Stillness is Not a Threat  

Posted by Joe Rawls

An Episcopal priest of my acquaintance--whom I actually respect a great deal--once went to a monastic retreat house planning to stay for a week.  She left after two days because she could not deal with the silence.  And the monastery was not a Trappist place located in the middle of nowhere. 

Greek Orthodox deacon and theologian John Chryssavgis has some insightful things to say about silence, stillness, and related matters in his essay "Solitude, Silence, and Stillness:  Light from the Palestinian Desert."  It is the final chapter in the excellent and highly-recommended The Philokalia:  a classic text of Orthodox spirituality, ed Brock Bingaman and Bradley Nassif, Oxford, 2012, pp 262-276.  The Philokalia is an anthology of Orthodox spiritual texts compiled over two centuries ago by two monks of Mt Athos.  It pretty much underpins all contemporary Orthodox spiritual writing, and in the past few decades it has come to the attention of ever-increasing numbers of Western Christians.  It is, however, a difficult read and the above book is an invaluable introduction.


Nevertheless, stillness is not merely something frightening; it is, above all, something sacred.  Stillness is closely associated with the desire for "life in abundance" (Jn 10:  10), beyond "mere survival".  Most of us tend to deny the relation between death and stillness by entering a whirl of activity that makes death either improbable or else impossible.  Stillness is like waiting respectfully and reverently.  It is a renewing sense of anticipation, an overture to heavenly resurrection.  In stillness, we are aware of being alive, and not dead--of having needs and temptations and of being able to face and embrace these without turning elsewhere.  In  stillness we are not empty; we are not alone; we are not afraid.  "In stillness we know that God is" (Ps 46:  11)--an experience that may occur in a split instant or develop over an entire lifetime.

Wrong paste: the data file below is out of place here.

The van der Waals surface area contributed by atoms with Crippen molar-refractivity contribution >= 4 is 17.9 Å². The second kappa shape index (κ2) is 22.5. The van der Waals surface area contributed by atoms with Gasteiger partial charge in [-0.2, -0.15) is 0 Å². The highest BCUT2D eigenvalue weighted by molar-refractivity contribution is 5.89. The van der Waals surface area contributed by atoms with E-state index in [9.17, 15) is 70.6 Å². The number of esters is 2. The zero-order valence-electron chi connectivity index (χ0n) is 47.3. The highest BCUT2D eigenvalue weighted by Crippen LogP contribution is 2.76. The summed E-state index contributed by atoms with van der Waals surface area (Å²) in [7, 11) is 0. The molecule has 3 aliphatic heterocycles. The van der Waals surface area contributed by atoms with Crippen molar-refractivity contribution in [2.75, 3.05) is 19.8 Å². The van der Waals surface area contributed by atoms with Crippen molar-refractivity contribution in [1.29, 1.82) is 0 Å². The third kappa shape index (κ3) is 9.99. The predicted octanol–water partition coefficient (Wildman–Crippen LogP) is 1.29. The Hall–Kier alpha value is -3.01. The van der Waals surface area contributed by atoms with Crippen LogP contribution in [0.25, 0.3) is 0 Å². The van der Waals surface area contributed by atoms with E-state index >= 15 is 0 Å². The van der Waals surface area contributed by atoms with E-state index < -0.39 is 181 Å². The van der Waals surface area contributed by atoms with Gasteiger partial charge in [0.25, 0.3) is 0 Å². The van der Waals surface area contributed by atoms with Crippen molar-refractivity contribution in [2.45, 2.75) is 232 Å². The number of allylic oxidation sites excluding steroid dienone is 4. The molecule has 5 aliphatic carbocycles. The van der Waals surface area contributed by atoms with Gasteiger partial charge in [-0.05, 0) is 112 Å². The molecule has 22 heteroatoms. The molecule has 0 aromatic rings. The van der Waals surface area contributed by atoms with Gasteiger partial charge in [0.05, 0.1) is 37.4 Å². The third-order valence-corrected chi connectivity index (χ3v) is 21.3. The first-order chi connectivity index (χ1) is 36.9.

Finally, stillness introduces an apophatic element to the way of intimacy and love.  This is why Gregory of Sinai claims:  "Stillness requires above with all one's heart and strength and might".  Citing Isaac the Syrian, Peter of Damascus links "the state of stillness" with "freedom from discursive thought."  In this regard, silence and stillness become greater than love itself.  In the Philokalia, Thalassius the Libyan closely links "stillness and intense longing for God."  Indeed, through stillness comes the refreshing suggestion of approaching God and others by "not knowing" them.  If we are fixed to our preconceptions about God or our fears of people, then we may never enjoy perfect stillness.  When we "know" someone, we have already shut our eyes to that person's constant process of change and growth.  We limit ourselves by rooting others only in the past and not rejoicing in their potential.  In the isolation of solitude, we can risk being who we are; in the echo of silence, we can risk facing the other person as he is; and in the intimacy of stillness, we can embrace the other person in his entirety, in his eternal dimension--beyond what we can ever comprehend, tolerate, or merely find useful.  For, then, we are--to adopt the phrase of Nicephoros the Monk--"wounded by love."

This entry was posted on Tuesday, October 30, 2012 at Tuesday, October 30, 2012 . You can follow any responses to this entry through the comments feed .



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